“All is fair in love and war.”

For a while now I have pondered this idiom. What does it mean exactly? Are people in love and people in warfare allowed to behave outside of the norms? Is it somehow acceptable to dispose of one’s moral and ethical codes of conduct when the stakes are so high? Perhaps it is merely a mantra of the lovelorn used to justify inconsiderate action in the pursuit of the coveted.

Or perhaps this idiom is not a justification as much as it is an observation on the human condition. Nothing drives us to such extreme measures as love and war. But where some see an ex post facto defense, I see an opportunity to distinguish one’s self as above reproach. To stick to one’s principals under such stress would demonstrate a clarity of character and an evolved ethic. To pursue one’s own life, liberty, or happiness at the expense of another’s is no just cause, no matter how popular is the turn of phrase raised in its defense.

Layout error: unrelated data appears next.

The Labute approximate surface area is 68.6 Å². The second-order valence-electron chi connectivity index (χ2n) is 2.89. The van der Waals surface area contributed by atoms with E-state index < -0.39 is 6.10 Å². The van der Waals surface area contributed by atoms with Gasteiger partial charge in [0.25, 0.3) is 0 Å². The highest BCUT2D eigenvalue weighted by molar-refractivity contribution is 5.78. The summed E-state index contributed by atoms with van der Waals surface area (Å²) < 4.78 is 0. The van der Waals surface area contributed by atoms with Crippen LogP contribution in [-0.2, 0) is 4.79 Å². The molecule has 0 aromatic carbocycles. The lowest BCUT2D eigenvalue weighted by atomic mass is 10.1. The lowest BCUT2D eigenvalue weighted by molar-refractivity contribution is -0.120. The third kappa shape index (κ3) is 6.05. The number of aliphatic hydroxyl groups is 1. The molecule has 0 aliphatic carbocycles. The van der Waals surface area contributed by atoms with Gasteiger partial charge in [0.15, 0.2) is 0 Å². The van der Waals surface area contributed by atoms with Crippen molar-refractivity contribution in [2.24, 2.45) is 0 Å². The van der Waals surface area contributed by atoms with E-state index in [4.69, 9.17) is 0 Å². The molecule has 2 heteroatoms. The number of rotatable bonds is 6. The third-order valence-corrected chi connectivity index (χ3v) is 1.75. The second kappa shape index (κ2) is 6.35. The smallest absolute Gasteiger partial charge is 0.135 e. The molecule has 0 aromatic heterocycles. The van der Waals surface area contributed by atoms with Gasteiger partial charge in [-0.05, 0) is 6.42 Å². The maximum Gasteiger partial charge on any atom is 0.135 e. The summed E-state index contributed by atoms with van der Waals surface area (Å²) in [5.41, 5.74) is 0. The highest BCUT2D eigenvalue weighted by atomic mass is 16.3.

So to those who may consider said idiom as due justification for otherwise undue actions, I say this, and answer with yet another: put yourself in the other man’s shoes and walk a mile or two. You may find you wear the same size boot.